Alzheimer’s disease (AD) is known for being a progressive disease. If you are an Alzheimer’s caregiver for a loved one with Alzheimer’s disease (AD), you may be wondering just what it will take to provide care as the disease progresses. There are many online sources of education to learn more about the needs of a person with AD during the stages of Alzheimer’s disease. CLICK HERE to sign up for our free 25 lesson course at AlzU.org. It’s designed specifically for those in the early stages of Alzheimer’s disease and their caregivers.
Once you feel you have a good idea of what type of care your loved one requires, it’s a good idea to formulate a plan of care, individualized for your loved one. A plan of care can help define immediate care needs, long term needs, and identify areas of care requiring additional support from other family members as well as outside resources.
Be sure to file the plan of care with your important papers and make copies for all individuals involved. Consult with family members, neighbors, and friends to identify sources of free help for simple needs such as companionship, running errands, helping with housekeeping chores and/or yard work. Find out which days and time spans each volunteer is available and then develop a plan of care with a daily flow chart including each
Here are some helpful tips to integrate into the plan of care:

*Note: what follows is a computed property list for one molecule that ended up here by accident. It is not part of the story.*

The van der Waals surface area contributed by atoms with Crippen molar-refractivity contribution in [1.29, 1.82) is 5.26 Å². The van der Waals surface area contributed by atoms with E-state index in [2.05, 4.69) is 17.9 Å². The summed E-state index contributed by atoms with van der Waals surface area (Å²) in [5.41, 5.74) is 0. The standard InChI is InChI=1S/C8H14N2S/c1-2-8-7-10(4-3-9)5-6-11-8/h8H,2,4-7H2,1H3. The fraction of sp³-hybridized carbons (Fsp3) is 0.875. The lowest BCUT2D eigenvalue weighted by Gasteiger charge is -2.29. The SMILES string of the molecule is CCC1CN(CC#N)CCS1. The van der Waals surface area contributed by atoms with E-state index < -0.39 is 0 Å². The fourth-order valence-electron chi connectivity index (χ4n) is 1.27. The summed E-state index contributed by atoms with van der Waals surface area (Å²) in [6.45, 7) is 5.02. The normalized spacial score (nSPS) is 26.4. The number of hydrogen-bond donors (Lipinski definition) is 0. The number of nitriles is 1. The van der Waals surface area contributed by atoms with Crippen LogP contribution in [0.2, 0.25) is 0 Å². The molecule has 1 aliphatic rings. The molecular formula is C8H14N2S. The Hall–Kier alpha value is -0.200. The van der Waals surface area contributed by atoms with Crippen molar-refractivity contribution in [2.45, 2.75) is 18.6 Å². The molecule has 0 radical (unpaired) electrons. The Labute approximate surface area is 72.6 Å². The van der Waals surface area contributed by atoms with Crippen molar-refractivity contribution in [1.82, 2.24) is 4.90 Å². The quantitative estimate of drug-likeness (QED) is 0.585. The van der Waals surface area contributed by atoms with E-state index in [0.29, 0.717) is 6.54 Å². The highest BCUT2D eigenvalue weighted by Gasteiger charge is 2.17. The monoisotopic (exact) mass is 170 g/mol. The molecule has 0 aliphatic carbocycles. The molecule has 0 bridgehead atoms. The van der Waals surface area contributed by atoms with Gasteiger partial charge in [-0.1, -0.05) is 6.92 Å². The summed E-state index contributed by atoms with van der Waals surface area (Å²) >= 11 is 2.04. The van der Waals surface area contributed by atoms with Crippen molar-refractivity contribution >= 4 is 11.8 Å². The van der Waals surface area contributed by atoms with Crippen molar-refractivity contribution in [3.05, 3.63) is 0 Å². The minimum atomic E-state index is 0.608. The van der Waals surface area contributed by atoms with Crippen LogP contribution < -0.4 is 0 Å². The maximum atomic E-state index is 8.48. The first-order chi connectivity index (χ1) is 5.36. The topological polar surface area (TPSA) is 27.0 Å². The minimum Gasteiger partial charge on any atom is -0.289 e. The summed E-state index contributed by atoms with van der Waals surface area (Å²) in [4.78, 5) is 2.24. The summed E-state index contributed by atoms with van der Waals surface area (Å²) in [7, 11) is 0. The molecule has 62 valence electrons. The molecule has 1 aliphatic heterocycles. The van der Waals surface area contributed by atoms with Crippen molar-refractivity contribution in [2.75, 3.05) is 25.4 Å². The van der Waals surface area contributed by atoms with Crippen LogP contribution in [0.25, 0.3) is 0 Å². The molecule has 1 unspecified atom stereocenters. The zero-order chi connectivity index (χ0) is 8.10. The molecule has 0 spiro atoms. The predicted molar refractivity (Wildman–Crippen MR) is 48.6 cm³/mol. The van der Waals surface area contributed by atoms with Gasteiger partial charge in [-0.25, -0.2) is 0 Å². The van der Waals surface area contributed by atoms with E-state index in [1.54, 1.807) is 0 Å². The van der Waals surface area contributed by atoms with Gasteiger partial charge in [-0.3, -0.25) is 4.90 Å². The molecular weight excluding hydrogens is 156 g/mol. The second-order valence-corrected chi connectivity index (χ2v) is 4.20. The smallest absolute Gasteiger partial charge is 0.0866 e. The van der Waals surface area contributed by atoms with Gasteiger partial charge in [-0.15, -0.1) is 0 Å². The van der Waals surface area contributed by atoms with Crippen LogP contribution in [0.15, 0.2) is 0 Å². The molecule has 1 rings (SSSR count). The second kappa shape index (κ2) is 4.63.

•Daily and weekly goals (include the steps required to meet each goal for complex tasks)
•Hourly tasks for each day include the person assigned to complete the task-such as morning medications, meals, and bedtime care.
•List tasks to be completed every other day or weekly- such as helping with a shower or grocery shopping
•Integrate a monthly calendar into the plan of care to include all physicians’ visits and other appointments.
•Create a timeline for completing big plans such as relocation to a more structured living environment-designate the individual in charge of finding housing and those who will hire movers, etc.
•Keep a list of contact numbers with the plan of care, including everyone involved in direct personal care as well as those designated to help with driving, household chores and other tasks.
•Allow your loved one to be involved in the plan as much as he/she is capable
Once the plan of care is complete, and everyone has reviewed and approved it (including your loved one with AD), make a copy for each person involved. Be flexible and ready to make changes when needed.